Crane is a graceful creature that captures my imagination. Each winter, I take several trips to Jasper Pulaski Wild Life Refuge in Indiana where tens of thousands of cranes congregate in the area during winter migration. They take off at dawn and return at dusk. One can hear them from a couple of miles away. The sight of thousands of cranes taking off at the same time always keep my heart pounding.
The first attempt of photographing bird in flight is to freeze the motion with high shutter speed of at least 1/500 second. But I want a different effect to reveal a sense of motion. My answer is to photograph the bird with a slower shutter speed. How slow? It depends on how fast the bird moves. After many attempts, I found that a shutter speed somewhere close to 1/20 second is ideal for a large bird like a crane. At this shutter speed, the wings will be blurry to the extent that shows movement, but not too slow that becomes a featureless smear. Photographing bird in flight with slow shutter speed is harder than it seems. The challenge is to keep the other parts of body, especially the head, relatively clear. Otherwise, the whole image will look like an out of focus waste. This requires a steady camera support, good panning technique, a lot of practice, and even more luck.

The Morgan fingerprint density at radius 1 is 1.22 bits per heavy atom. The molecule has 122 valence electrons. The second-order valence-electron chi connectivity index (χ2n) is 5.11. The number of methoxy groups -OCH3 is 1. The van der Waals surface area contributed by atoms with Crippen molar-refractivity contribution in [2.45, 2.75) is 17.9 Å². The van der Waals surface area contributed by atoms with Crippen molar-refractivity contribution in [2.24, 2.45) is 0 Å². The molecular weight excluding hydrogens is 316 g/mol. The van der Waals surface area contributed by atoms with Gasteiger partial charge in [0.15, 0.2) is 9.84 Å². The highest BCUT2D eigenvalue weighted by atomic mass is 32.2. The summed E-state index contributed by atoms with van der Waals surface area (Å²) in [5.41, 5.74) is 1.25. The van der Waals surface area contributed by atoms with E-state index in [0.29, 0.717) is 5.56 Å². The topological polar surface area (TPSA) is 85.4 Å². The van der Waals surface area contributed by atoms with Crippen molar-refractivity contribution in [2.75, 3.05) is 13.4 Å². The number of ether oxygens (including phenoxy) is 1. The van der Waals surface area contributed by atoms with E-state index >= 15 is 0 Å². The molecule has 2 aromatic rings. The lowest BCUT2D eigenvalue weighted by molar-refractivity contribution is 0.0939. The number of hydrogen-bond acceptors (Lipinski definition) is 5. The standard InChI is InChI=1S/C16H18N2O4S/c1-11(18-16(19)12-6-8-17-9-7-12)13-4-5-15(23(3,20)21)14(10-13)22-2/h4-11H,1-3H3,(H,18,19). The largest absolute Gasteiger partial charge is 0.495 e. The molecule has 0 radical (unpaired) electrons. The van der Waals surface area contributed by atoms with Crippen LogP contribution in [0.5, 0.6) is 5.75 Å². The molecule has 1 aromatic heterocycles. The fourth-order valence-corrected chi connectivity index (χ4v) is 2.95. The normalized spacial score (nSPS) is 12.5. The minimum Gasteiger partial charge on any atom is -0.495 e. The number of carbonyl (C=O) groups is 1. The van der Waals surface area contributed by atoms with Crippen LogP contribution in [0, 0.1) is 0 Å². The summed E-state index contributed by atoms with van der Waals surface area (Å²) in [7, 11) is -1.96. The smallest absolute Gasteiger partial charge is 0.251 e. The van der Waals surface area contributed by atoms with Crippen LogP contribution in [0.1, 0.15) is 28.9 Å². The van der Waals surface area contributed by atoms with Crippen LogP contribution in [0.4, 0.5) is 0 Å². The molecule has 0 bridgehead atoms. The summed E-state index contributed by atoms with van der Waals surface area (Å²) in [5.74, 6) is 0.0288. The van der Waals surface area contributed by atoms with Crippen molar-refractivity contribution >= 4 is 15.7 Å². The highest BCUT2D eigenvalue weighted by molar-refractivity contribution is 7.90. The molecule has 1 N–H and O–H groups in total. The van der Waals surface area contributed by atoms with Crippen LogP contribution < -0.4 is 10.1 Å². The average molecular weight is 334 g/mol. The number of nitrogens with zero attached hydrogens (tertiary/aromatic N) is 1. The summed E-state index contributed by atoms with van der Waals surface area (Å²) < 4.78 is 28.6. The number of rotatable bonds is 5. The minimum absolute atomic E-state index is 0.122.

I have my camera supported with a Wimberly Sidekick, which allows me to pan smoothly. The camera is set to continuous focus, and I start to lock on the object, preferably the head, a couple of seconds before I pull the trigger. After a sequence of high speed burst is over, I still follow through with a continuing panning motion. Even so, 90% of the images are total waste that will be deleted immediately after I transfer them to the computer. But when I am lucky, there will be one that captures my imagination.